Absentee Ballot ID Requirement Could Backfire on Republicans
Republican base of elderly, rural voters most affected.
Wisconsin’s voter ID law has always been about voter suppression, Democrats say. Nonsense, reply Republicans. Voter ID “protects the integrity of every single vote,” as Gov. Scott Walker told onlookers when he signed the bill into law in 2011.
Now that a federal appeals court has insisted that the voter ID law be in effect in the November elections, we learn of a hitherto unexpected consequence — absentee ballots must include a copy of the voter’s ID.
Only Texas and Kansas have a similar requirement. And it is absurd.
Consider this: the State of Wisconsin has within its power the ability to determine for itself whether an absentee ballot is legitimate. Yet voters will still be required to provide information the state already knows.
Same goes for an absentee ballot. The ballot is mailed to the voter’s address, and is delivered to the same mailbox as the ID. It should not be too difficult to connect the absentee voter with the ID used to register to vote. But now, the state will require that a copy of a voter’s ID be mailed back with the ballot.
This might cause more voter suppression than the Democrats ever guessed. The Republicans must have anticipated this. You can tell, because they never said a word about it.
Here’s why: even in this technological age, many voters do not have access to a copying machine.
For elderly voters, especially those in remote areas, the effort to find someplace to get a copy of an ID could involve a considerable expense of time and money, when you factor in transportation costs, copying fees and loss of productivity. All for a copy of a document that, like the ballot, had been mailed by the state to the address used by the registered voter.
I’m certain there are people throughout Wisconsin who will find this new requirement onerous, and will just decide not to vote. But Walker and his Republican cronies were counting on the suppression to take its greatest effect in urbanized areas like Milwaukee.
Think again — most everybody in the city lives within close range of a copier. And believe me, candidates will be happy to arrange a copy for a homebound voter here.
Things will be much different in rural areas. Many absentee voters there may decide not to cast a ballot if they can’t get a copy of their ID. (Do you have a copy of your ID on hand right now?) And many of those rural voters are likely to have cast their ballots for Republican candidates.
We are taught to be careful what we wish for. This onerous rule might come back to bite the Republicans who sponsored it.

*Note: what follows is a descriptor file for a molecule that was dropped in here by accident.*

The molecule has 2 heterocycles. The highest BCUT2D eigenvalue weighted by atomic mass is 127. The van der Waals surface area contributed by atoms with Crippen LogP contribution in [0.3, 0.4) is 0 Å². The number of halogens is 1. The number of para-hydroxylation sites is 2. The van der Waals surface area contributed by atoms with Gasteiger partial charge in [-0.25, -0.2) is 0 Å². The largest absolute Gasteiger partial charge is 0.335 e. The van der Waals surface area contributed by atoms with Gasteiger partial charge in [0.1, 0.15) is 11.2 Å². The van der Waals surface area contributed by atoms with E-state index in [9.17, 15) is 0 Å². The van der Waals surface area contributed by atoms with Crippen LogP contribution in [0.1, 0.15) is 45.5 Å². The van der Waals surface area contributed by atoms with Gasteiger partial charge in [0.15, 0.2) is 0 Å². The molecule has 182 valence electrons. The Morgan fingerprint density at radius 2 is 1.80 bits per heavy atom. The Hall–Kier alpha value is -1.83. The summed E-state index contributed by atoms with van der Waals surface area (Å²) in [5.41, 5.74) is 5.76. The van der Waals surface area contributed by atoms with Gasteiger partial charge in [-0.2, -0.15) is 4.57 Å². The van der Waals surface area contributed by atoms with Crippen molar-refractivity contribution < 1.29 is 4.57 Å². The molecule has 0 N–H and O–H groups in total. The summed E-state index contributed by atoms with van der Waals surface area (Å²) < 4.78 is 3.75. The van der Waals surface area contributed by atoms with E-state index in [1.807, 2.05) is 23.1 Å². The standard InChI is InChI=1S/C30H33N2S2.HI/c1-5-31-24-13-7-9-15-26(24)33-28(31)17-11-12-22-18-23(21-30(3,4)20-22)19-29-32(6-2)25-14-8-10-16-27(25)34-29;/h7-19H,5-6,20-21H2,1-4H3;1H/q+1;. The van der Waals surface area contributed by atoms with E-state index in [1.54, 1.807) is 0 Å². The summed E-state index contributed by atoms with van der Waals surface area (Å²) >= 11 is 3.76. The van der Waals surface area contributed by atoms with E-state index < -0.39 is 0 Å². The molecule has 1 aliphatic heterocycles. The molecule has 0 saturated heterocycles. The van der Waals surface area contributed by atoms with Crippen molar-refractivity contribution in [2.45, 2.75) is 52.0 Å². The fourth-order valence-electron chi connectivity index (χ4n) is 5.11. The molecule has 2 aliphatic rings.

Busy Weekend Ahead
Doors Open Milwaukee hosts its fifth iteration this weekend with events throughout the city. New to the tour is the Mayor’s office at City Hall, which will serve as the headquarters of the event September 20-21 from 10 a.m. to 5 p.m. This year the event, sponsored by Historic Milwaukee, Inc., will also include a photo challenge sponsored by Art’s Cameras Plus. … Also this weekend is the 130th anniversary of the building that houses the Uptowner, 1032 E. Center St. It is believed to be the oldest continuously operating tavern in the City of Milwaukee, selling “medicinal alcohol” when it served as a “pharmacy” during prohibition. For the past 30 years, this “charm school,” and “home of the beautiful people” has been owned by Steve Johnson. The event will run all day Saturday and Sunday and will include a pig and corn roast and Italian beef along with carnival games and all sorts of activities. … If you want to give your dog a chance to experience 40 acres of art and running space, Lynden Sculpture Gardens in the Village of River Hills is hosting its monthly Dog Days Saturday. Members and hounds are admitted free. Your dog gets in free with your admission to the grounds. This is a lovely alternative to Katherine Kearney Carpenter Park in Mequon, where dogs are simply starving for culture. … Sunday is the grand re-opening of Koppa’s Farwell Foods, 1949 N. Farwell Ave. The place has been under new ownership for the past year, and there has been considerable rearranging done to the interior of the quirky east side shop. For instance, there is now a walk-in beer cooler. Free beer and wine samples will be available, along with ice cream and other treats.
Scene on the Street
While you’re at Koppa’s, take a look across the street at the work being done on the Suminski Weiss funeral home parking lot. Some months ago, I noted a retaining wall there that was failing where it “connected” with Comet Cafe to the north. The entire wall is being reconstructed at this time, hopefully properly. … Symmetry Corp., the Milwaukee-based information technology company, is renovating its historic Judge Jason Downer house at 1201 N. Prospect Ave. The somewhat Gothic building is draped in black fabric for now. Halloween is on the way! … On the north end of the block, work continues on the Bloodgood Residence in a remodeling done by Uihlein Wilson Architects for the Bradley Foundation.